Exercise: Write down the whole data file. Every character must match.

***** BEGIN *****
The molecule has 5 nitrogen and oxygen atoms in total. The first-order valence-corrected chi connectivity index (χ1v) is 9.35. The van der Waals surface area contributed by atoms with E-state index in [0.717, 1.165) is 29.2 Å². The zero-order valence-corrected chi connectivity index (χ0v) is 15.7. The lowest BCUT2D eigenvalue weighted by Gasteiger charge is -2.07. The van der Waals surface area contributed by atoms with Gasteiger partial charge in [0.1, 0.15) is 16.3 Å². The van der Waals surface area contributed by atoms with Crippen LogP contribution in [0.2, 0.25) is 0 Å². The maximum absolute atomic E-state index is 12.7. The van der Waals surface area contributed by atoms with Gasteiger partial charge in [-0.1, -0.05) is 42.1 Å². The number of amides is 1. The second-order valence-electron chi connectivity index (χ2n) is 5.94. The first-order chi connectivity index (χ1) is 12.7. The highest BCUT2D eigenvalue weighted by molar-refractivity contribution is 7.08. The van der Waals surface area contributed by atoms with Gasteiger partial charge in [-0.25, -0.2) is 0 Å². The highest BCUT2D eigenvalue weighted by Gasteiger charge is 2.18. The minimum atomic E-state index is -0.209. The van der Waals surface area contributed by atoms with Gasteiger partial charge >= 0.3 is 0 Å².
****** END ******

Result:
The molecule has 5 nitrogen and oxygen atoms in total. The first-order valence-corrected chi connectivity index (χ1v) is 9.35. The van der Waals surface area contributed by atoms with E-state index in [0.717, 1.165) is 29.2 Å². The zero-order valence-corrected chi connectivity index (χ0v) is 15.7. The lowest BCUT2D eigenvalue weighted by Gasteiger charge is -2.07. The van der Waals surface area contributed by atoms with Gasteiger partial charge in [0.1, 0.15) is 16.3 Å². The van der Waals surface area contributed by atoms with Crippen LogP contribution in [0.2, 0.25) is 0 Å². The maximum absolute atomic E-state index is 12.7. The van der Waals surface area contributed by atoms with Gasteiger partial charge in [-0.1, -0.05) is 42.1 Å². The number of amides is 1. The second-order valence-electron chi connectivity index (χ2n) is 5.94. The first-order chi connectivity index (χ1) is 12.7. The highest BCUT2D eigenvalue weighted by molar-refractivity contribution is 7.08. The van der Waals surface area contributed by atoms with Gasteiger partial charge in [-0.25, -0.2) is 0 Å². The highest BCUT2D eigenvalue weighted by Gasteiger charge is 2.18. The minimum atomic E-state index is -0.209. The van der Waals surface area contributed by atoms with Gasteiger partial charge >= 0.3 is 0 Å².